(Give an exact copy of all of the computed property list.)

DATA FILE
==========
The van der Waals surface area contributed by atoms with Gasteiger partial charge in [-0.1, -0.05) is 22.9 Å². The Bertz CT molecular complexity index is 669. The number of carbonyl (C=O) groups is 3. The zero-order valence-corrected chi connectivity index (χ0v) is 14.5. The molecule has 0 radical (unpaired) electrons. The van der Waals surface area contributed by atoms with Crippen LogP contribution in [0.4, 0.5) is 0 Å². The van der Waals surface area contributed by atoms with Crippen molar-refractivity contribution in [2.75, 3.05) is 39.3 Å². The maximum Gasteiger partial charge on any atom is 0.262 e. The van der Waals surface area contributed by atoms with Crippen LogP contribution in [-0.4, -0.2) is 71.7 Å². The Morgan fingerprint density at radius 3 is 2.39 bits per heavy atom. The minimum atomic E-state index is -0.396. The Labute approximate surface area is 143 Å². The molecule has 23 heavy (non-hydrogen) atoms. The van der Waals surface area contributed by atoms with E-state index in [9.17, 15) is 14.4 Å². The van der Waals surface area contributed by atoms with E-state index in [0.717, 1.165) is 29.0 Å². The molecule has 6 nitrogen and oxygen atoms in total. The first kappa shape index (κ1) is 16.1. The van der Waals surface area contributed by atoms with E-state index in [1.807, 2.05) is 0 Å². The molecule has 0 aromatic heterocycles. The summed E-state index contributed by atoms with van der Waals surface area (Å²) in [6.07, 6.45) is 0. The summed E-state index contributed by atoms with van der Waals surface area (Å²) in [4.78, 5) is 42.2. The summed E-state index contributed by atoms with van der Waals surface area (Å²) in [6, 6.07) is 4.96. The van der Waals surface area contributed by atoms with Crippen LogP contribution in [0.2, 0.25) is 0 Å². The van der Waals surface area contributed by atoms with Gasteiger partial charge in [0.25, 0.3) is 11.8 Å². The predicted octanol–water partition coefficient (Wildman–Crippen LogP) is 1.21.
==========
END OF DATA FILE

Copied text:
The van der Waals surface area contributed by atoms with Gasteiger partial charge in [-0.1, -0.05) is 22.9 Å². The Bertz CT molecular complexity index is 669. The number of carbonyl (C=O) groups is 3. The zero-order valence-corrected chi connectivity index (χ0v) is 14.5. The molecule has 0 radical (unpaired) electrons. The van der Waals surface area contributed by atoms with Crippen LogP contribution in [0.4, 0.5) is 0 Å². The van der Waals surface area contributed by atoms with Crippen molar-refractivity contribution in [2.75, 3.05) is 39.3 Å². The maximum Gasteiger partial charge on any atom is 0.262 e. The van der Waals surface area contributed by atoms with Crippen LogP contribution in [-0.4, -0.2) is 71.7 Å². The Morgan fingerprint density at radius 3 is 2.39 bits per heavy atom. The minimum atomic E-state index is -0.396. The Labute approximate surface area is 143 Å². The molecule has 23 heavy (non-hydrogen) atoms. The van der Waals surface area contributed by atoms with E-state index in [9.17, 15) is 14.4 Å². The van der Waals surface area contributed by atoms with E-state index in [0.717, 1.165) is 29.0 Å². The molecule has 6 nitrogen and oxygen atoms in total. The first kappa shape index (κ1) is 16.1. The van der Waals surface area contributed by atoms with E-state index in [1.807, 2.05) is 0 Å². The molecule has 0 aromatic heterocycles. The summed E-state index contributed by atoms with van der Waals surface area (Å²) in [6.07, 6.45) is 0. The summed E-state index contributed by atoms with van der Waals surface area (Å²) in [4.78, 5) is 42.2. The summed E-state index contributed by atoms with van der Waals surface area (Å²) in [6, 6.07) is 4.96. The van der Waals surface area contributed by atoms with Crippen LogP contribution in [0.2, 0.25) is 0 Å². The van der Waals surface area contributed by atoms with Gasteiger partial charge in [0.25, 0.3) is 11.8 Å². The predicted octanol–water partition coefficient (Wildman–Crippen LogP) is 1.21.